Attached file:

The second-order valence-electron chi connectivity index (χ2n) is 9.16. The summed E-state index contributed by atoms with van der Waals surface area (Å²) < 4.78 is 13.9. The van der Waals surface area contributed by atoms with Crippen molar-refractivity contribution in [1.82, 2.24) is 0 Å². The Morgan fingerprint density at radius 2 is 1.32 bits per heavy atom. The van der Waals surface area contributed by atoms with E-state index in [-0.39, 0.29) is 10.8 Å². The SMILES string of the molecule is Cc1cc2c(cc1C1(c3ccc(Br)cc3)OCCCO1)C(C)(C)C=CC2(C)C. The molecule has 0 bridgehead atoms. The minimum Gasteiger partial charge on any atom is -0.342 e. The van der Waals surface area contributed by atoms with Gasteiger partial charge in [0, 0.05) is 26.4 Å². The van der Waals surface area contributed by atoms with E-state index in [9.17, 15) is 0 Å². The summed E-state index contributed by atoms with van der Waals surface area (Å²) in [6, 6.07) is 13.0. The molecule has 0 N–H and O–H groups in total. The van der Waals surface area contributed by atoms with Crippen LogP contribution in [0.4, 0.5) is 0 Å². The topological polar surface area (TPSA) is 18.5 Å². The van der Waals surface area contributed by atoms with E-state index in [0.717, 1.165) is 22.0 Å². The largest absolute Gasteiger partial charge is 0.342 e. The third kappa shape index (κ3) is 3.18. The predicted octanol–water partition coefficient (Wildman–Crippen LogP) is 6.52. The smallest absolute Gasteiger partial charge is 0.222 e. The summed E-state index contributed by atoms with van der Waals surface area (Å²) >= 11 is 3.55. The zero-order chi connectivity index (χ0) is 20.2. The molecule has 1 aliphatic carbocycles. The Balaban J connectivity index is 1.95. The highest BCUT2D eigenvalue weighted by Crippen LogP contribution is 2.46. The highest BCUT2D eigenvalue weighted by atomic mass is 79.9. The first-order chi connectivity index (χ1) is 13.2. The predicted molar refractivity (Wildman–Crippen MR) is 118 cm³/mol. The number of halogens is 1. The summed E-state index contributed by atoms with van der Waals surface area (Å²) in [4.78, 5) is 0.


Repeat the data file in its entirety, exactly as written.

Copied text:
The second-order valence-electron chi connectivity index (χ2n) is 9.16. The summed E-state index contributed by atoms with van der Waals surface area (Å²) < 4.78 is 13.9. The van der Waals surface area contributed by atoms with Crippen molar-refractivity contribution in [1.82, 2.24) is 0 Å². The Morgan fingerprint density at radius 2 is 1.32 bits per heavy atom. The van der Waals surface area contributed by atoms with E-state index in [-0.39, 0.29) is 10.8 Å². The SMILES string of the molecule is Cc1cc2c(cc1C1(c3ccc(Br)cc3)OCCCO1)C(C)(C)C=CC2(C)C. The molecule has 0 bridgehead atoms. The minimum Gasteiger partial charge on any atom is -0.342 e. The van der Waals surface area contributed by atoms with Gasteiger partial charge in [0, 0.05) is 26.4 Å². The van der Waals surface area contributed by atoms with E-state index in [9.17, 15) is 0 Å². The summed E-state index contributed by atoms with van der Waals surface area (Å²) in [6, 6.07) is 13.0. The molecule has 0 N–H and O–H groups in total. The van der Waals surface area contributed by atoms with Crippen LogP contribution in [0.4, 0.5) is 0 Å². The topological polar surface area (TPSA) is 18.5 Å². The van der Waals surface area contributed by atoms with E-state index in [0.717, 1.165) is 22.0 Å². The largest absolute Gasteiger partial charge is 0.342 e. The third kappa shape index (κ3) is 3.18. The predicted octanol–water partition coefficient (Wildman–Crippen LogP) is 6.52. The smallest absolute Gasteiger partial charge is 0.222 e. The summed E-state index contributed by atoms with van der Waals surface area (Å²) >= 11 is 3.55. The zero-order chi connectivity index (χ0) is 20.2. The molecule has 1 aliphatic carbocycles. The Balaban J connectivity index is 1.95. The highest BCUT2D eigenvalue weighted by Crippen LogP contribution is 2.46. The highest BCUT2D eigenvalue weighted by atomic mass is 79.9. The first-order chi connectivity index (χ1) is 13.2. The predicted molar refractivity (Wildman–Crippen MR) is 118 cm³/mol. The number of halogens is 1. The summed E-state index contributed by atoms with van der Waals surface area (Å²) in [4.78, 5) is 0.